Didn’t take any photos while I was measuring snow density, but check out these beautiful snow layers I saw on a raised section of pavement!

Whoa, I haven't looked at this year's Arctic sea ice extent in a few weeks, we're having a surprisingly icy summer! Apparently, we might be headed for the highest minimum since 2014. (Note that we can't extrapolate trends from single years and sea ice is still trending downwards--this is still lower than the 1981-2010 median--but it's interesting to see this sort of variability!)


“Why is it so cold all of a sudden?” I wonder to myself, and then I look at a jet stream map, and... oh.

Bunch of cold air right over where I am, go figure!

Here's an idea of the sort of stuff I'm talking about (this isn't clipart but I'm gonna use it because it's great)

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It's really just a quirk of the current location of the jet stream, but I find it funny how it just so happens to be positioned in a way that there's snow over most of the country except for the area I'm located at, go figure

(Map courtesy of Environment and Climate Change Canada, weather.gc.ca/jet_stream/index )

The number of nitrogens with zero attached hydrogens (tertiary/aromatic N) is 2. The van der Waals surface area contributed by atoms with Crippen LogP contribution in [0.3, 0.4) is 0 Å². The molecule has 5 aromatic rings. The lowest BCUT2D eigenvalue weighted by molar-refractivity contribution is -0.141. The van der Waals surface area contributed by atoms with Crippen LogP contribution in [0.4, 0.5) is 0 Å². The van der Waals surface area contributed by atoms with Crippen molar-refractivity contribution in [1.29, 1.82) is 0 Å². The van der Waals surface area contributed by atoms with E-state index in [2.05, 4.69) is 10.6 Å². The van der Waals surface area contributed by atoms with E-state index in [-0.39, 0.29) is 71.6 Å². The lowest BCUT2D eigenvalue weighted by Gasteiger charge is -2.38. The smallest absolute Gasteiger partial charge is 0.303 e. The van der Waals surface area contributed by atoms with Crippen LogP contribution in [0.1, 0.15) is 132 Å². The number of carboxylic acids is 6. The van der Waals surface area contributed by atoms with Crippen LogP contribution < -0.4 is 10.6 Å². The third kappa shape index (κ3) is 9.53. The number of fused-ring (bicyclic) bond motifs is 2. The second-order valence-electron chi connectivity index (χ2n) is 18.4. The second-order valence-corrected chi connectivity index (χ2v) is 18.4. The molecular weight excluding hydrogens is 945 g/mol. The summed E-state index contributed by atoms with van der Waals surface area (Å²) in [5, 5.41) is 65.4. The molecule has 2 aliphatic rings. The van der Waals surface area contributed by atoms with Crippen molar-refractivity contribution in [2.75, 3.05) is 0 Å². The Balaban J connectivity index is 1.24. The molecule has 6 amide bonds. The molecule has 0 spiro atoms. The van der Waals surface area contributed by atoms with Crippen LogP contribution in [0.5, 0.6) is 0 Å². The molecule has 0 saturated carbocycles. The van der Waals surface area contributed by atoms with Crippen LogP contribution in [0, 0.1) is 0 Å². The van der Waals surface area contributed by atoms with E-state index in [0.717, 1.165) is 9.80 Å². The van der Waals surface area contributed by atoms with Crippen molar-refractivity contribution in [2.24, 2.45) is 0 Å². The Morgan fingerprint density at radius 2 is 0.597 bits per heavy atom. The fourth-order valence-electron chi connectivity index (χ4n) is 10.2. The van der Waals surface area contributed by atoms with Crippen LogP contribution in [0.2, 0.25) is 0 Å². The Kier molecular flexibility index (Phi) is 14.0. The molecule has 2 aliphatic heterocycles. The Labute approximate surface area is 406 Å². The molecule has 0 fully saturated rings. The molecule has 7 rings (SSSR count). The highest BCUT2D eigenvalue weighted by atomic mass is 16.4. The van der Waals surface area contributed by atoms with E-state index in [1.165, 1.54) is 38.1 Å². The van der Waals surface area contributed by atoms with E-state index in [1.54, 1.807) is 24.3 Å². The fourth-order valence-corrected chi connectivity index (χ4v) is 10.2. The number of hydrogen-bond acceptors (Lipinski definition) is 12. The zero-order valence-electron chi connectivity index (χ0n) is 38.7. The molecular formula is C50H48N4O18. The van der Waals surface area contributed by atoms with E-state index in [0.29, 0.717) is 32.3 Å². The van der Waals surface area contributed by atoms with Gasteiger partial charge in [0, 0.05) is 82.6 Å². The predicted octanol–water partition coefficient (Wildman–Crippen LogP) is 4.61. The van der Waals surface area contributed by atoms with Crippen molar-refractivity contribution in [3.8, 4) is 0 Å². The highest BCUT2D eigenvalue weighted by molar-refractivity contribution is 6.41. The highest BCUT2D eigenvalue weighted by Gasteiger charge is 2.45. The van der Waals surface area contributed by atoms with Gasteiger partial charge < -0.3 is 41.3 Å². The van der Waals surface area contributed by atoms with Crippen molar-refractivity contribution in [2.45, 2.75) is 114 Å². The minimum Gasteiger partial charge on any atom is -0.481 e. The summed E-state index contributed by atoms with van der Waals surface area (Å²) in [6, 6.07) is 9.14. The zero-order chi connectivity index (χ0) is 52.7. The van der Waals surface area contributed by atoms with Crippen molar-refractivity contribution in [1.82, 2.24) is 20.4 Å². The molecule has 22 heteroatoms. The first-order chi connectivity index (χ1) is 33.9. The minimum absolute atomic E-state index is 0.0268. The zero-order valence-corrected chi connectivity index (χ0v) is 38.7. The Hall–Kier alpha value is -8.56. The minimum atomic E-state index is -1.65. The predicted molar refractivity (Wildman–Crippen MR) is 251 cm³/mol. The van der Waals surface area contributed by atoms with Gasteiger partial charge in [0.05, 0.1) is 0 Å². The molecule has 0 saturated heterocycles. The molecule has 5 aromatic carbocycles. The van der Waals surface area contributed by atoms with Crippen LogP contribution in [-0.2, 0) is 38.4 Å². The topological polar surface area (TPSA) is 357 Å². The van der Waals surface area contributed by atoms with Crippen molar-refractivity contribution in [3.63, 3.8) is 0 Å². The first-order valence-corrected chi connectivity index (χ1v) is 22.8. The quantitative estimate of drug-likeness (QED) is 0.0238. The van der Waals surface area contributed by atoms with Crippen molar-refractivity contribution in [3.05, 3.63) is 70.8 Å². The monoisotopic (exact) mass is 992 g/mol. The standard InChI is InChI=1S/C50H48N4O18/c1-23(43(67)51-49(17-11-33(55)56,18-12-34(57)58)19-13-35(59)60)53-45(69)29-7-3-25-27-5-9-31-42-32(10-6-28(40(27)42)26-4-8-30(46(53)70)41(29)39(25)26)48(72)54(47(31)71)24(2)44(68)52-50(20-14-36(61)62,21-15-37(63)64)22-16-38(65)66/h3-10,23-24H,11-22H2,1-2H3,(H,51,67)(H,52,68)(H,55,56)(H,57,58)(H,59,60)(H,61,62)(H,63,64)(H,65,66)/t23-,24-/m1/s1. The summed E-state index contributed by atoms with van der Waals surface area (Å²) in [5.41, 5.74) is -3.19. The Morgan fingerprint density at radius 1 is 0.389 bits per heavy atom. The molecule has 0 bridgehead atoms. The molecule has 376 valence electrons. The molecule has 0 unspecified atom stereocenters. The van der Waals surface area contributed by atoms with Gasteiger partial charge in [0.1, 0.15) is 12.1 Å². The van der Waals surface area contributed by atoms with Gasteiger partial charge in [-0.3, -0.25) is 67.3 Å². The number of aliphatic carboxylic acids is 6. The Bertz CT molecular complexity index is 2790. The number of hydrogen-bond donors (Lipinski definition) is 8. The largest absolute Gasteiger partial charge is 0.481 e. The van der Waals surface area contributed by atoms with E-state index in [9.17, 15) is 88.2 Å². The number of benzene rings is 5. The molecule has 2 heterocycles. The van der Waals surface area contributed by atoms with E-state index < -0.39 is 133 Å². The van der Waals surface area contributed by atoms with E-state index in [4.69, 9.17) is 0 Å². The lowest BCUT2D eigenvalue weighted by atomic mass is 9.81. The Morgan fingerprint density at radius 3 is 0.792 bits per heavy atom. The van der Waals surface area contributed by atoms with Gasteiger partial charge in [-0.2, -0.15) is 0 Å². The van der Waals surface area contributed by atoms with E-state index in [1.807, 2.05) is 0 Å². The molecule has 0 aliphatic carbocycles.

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COVID, contact tracing app 

I haven't gotten much of my actual work done today, but I did figure out how to plot the total key count from the JSON file exported by my phone's COVID-19 contact tracing. As usual, pandas (in python) is super helpful for handling timestamps!

(This is not my exposure, but the number of keys that were sent to my phone at each time to check for exposure, I believe.)

Sea ice melt ponds, some facts! 

Melt ponds form on sea ice during the warmer spring and summer seasons, and their presence can accelerate ice melt. Since the ponds are much darker than the surrounding ice, (i.e. they have a lower albedo,) they absorb more solar radiation, which leads to more warming.

The difference in colour between the ponds and the surrounding ice can be quite striking!

(Photo courtesy of NASA; more information here: commons.wikimedia.org/wiki/Fil )

Forgot to post this before, but there were melt ponds forming at the park a few days ago!

Presumably they’re sitting on top of the ice built up from the freezing rain, and they flooded some of the walking paths as well, but it’s an interesting sight to see nonetheless!

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